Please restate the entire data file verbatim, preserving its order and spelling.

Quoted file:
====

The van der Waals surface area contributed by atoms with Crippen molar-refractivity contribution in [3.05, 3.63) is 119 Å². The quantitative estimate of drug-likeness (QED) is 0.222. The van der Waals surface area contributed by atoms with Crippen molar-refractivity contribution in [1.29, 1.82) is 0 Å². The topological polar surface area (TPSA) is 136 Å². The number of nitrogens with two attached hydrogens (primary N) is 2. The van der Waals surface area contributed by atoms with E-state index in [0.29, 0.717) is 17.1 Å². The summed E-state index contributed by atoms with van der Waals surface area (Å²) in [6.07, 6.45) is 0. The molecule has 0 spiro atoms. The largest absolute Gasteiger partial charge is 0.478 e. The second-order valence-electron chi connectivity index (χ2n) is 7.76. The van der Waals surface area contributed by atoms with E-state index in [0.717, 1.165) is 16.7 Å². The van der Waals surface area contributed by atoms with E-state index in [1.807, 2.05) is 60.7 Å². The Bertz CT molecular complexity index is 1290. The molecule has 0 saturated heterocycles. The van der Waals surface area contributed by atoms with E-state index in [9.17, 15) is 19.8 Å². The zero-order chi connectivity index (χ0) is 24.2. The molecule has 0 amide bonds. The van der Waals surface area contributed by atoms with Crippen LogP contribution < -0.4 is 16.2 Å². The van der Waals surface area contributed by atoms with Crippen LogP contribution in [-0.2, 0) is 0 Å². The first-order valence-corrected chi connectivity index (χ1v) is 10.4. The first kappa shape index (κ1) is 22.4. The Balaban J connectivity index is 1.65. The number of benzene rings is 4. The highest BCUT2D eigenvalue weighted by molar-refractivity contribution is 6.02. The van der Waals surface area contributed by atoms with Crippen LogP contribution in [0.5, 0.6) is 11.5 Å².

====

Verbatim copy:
The van der Waals surface area contributed by atoms with Crippen molar-refractivity contribution in [3.05, 3.63) is 119 Å². The quantitative estimate of drug-likeness (QED) is 0.222. The van der Waals surface area contributed by atoms with Crippen molar-refractivity contribution in [1.29, 1.82) is 0 Å². The topological polar surface area (TPSA) is 136 Å². The number of nitrogens with two attached hydrogens (primary N) is 2. The van der Waals surface area contributed by atoms with E-state index in [0.29, 0.717) is 17.1 Å². The summed E-state index contributed by atoms with van der Waals surface area (Å²) in [6.07, 6.45) is 0. The molecule has 0 spiro atoms. The largest absolute Gasteiger partial charge is 0.478 e. The second-order valence-electron chi connectivity index (χ2n) is 7.76. The van der Waals surface area contributed by atoms with E-state index in [0.717, 1.165) is 16.7 Å². The van der Waals surface area contributed by atoms with E-state index in [1.807, 2.05) is 60.7 Å². The Bertz CT molecular complexity index is 1290. The molecule has 0 saturated heterocycles. The van der Waals surface area contributed by atoms with E-state index in [9.17, 15) is 19.8 Å². The zero-order chi connectivity index (χ0) is 24.2. The molecule has 0 amide bonds. The van der Waals surface area contributed by atoms with Crippen LogP contribution < -0.4 is 16.2 Å². The van der Waals surface area contributed by atoms with Crippen LogP contribution in [-0.2, 0) is 0 Å². The first-order valence-corrected chi connectivity index (χ1v) is 10.4. The first kappa shape index (κ1) is 22.4. The Balaban J connectivity index is 1.65. The number of benzene rings is 4. The highest BCUT2D eigenvalue weighted by molar-refractivity contribution is 6.02. The van der Waals surface area contributed by atoms with Crippen LogP contribution in [0.5, 0.6) is 11.5 Å².